How To Finally Stop Apologizing For Taking Up Space

As college women, we are held to the highest standards of availability and hard work. While learning new skills, getting a degree, and advancing our careers is important, we need to make sure that this doesn’t come at the cost of our mental health. The first step to self-care is learning how to unapologetically take up space in a world that constantly tells us we’re nothing more than insignificant tools in the big, unstoppable machine of higher education.

  1. 1. Stop saying “Sorry!” and explaining yourself when you don’t mean it.

    Stop apologizing for not showing up to something and giving a list of reasons why you didn’t go. You have the right to not want to do something or to be unable to do something without explaining yourself to other people. You also deserve to be taken care of, so don’t apologize when other people look out for you.

  2. 2. Tell people what time works for you instead of asking them first.

    Before you ask someone else what time works best for them, ask yourself, “When is best for me?”.  Then, ask them if they’re okay with the time that you’re suggesting to meet up. You’ll avoid dozens of texts back and forth to figure out a time, and you’ll show the person you’re talking to that your time matters just as much as theirs does.

  3. 3. Take time off from your phone and responsibilities.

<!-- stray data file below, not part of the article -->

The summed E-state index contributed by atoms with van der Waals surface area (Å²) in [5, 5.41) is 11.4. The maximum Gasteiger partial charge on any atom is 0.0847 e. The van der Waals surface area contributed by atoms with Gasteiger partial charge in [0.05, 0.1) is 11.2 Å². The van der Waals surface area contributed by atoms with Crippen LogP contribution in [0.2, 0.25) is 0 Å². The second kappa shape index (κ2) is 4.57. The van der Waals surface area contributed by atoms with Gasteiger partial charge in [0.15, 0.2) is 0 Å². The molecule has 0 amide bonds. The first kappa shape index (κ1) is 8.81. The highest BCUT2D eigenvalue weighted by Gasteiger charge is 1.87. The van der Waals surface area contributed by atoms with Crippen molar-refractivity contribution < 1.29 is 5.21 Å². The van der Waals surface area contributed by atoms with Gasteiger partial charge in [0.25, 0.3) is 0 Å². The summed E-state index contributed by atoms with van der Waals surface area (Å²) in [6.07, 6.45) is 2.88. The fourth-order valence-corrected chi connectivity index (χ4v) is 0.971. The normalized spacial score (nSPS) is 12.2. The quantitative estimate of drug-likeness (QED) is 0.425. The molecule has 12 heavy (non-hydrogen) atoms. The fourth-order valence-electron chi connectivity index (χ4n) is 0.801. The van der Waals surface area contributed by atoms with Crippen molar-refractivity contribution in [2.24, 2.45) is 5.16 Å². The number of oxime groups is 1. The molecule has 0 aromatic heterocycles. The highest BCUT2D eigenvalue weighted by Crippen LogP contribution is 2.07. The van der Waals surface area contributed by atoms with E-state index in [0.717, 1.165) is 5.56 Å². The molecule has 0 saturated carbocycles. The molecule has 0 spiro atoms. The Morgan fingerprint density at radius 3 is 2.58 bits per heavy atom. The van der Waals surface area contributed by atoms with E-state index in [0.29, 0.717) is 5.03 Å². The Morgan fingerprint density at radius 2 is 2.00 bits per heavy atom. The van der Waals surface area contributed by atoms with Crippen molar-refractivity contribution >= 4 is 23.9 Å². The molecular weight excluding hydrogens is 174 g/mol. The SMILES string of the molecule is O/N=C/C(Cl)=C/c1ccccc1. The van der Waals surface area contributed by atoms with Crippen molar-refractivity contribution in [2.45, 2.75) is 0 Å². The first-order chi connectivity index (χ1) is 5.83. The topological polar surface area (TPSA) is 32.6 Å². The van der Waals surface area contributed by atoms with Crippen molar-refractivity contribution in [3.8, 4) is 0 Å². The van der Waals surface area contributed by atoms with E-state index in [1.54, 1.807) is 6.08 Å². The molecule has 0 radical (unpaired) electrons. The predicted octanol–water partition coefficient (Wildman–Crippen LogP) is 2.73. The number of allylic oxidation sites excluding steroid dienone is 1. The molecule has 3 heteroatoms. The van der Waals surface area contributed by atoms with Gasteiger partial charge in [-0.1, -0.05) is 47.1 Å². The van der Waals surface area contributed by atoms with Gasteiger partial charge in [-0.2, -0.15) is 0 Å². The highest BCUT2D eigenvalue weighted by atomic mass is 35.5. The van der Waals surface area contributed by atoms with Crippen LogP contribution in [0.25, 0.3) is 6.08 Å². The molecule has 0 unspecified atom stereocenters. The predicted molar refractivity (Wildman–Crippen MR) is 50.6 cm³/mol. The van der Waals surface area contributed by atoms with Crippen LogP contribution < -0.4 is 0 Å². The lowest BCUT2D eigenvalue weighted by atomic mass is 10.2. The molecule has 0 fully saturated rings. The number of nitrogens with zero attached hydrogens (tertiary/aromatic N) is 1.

If you have to schedule a time for self-care in your calendar, by all means, do it! During this time, turn off your phone and forget about what other people need from you. Ask yourself what you want at this moment and try making your own wishes come true for once! Make yourself that cup of tea and watch your favorite sitcom again. Close your eyes and lay on your bed in silence for twenty minutes. Let it all go.

  4. 4. Start saying “No, thank you.”

    Start politely saying no when someone asks you about attending a new club meeting, committing to more work shifts, or getting yet another cup of coffee with that person who you don’t really care about. If people aren’t understanding, they really weren’t worth your time in the first place! And remember, saying no to things that aren’t your priority will allow you to say yes to things you’re putting aside now.

  5. 5. Get out of toxic situations.

    Trust your gut instinct. If it’s telling you that the person in front of you has bad intentions, they most likely do. Get yourself out of the situation before it gets worse. Don’t assume that the person you’re dealing with is good-hearted and wants what’s best for you, because it’s not always the case. 

Time and attention is money. If you wouldn’t give $100 to a random organization that asked for it, don’t feel obligated to give an hour of your time to a club on campus that you don’t care about – and stop saying “sorry” for it. You matter. Repeat those words to yourself until they become your new manifesto.


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